What a hope-inspiring article for those of us with celiac disease. Unfortunately, diagnosis often takes many years (approximately 16 years in my case), during which irreparable damage can occur. I suffered with anemia and fatigue for years and now have osteoporosis and osteopenia at age 45. It’s imperative to concentrate efforts on awareness, diagnosis, and treatment of celiac disease. Kudos to the researchers in this field.

Carol Nartker
Bellbrook, Ohio

One aspect of celiac disease not mentioned in the article is the inadequacy of current food labels for identifying hidden gluten in food products. Manufacturers, when contacted, will reveal that a product “may or may not” contain wheat, rye, or barley. While satisfactory to the legal community, this is singularly frustrating to people living with celiac disease.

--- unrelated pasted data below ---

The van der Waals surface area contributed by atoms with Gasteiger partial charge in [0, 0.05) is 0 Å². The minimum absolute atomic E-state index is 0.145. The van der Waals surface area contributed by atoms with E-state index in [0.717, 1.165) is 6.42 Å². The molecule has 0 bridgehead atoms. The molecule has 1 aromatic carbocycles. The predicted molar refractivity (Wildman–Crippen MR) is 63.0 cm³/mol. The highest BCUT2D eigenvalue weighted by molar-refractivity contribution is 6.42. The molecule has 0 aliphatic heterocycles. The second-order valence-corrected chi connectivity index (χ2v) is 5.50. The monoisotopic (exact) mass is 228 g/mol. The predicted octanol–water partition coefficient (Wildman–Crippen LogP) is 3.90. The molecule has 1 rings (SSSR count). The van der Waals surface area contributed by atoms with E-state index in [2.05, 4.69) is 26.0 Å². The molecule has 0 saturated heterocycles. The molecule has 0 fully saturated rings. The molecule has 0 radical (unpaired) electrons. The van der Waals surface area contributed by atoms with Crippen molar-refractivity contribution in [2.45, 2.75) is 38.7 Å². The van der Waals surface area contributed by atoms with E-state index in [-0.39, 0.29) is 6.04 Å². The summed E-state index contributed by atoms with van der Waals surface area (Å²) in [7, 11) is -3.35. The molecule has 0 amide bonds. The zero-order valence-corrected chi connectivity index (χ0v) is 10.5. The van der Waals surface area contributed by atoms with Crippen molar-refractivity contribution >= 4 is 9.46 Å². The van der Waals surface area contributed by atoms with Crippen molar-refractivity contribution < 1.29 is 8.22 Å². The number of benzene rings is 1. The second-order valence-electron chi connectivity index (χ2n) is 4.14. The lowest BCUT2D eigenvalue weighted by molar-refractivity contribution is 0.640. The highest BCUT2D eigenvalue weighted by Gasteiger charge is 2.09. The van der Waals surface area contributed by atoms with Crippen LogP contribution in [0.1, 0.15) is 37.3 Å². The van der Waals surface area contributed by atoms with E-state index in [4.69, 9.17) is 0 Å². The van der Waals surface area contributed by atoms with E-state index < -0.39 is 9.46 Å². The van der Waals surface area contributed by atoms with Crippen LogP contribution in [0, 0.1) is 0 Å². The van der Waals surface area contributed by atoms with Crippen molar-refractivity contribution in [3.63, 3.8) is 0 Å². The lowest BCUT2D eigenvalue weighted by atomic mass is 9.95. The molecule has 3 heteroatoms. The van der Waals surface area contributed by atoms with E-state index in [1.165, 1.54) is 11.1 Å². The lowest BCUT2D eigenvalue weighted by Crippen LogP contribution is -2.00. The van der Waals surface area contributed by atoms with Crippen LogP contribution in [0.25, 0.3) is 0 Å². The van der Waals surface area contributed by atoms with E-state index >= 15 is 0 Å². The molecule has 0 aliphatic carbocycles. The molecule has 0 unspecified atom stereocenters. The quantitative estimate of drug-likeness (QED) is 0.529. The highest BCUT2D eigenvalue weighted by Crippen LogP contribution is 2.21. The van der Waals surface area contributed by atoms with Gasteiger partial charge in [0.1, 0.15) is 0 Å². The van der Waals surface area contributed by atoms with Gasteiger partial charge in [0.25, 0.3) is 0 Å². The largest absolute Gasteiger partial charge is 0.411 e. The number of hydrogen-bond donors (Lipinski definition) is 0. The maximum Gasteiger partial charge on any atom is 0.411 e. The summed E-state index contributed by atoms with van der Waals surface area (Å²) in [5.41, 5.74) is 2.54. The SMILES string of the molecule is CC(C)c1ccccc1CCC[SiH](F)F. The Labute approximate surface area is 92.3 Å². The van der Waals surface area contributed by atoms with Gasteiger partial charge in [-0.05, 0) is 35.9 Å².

Cathy Aviles
Petaluma, Calif.

Amazing. People still believe it’s better to take a pill than to take responsibility. I have lived a gluten-free and dairy-free lifestyle for years. The gluten-free market is so vast, from cookies to cookbooks, that I don’t understand how living this lifestyle could be considered “suffering” to the point of needing a pill to avoid it. I even find plenty to dine on in restaurants. You can either be mindful of what you put into your mouth or be brain dead and let the drug companies decide for you.

Debbie Underwood
Terrell, Texas

Am I missing something? The article says that researchers have found that a bacterium produces an enzyme that breaks down an offending gluten peptide, but they’re concentrating on developing a pill to carry a similar enzyme. Wouldn’t it be easier and more effective to genetically modify an indigenous gut bacterium to make the enzyme?

Paul Bade
Mankato, Minn.

In principle, bacteria could be engineered to produce an appropriate enzyme, says Chaitan Khosla of Stanford University. But many studies would be needed to select a suitable bacterium and learn how to control its production of the enzyme. Also, researchers need a druglike form of the enzyme for safety tests before bacteria could be used .–B. Harder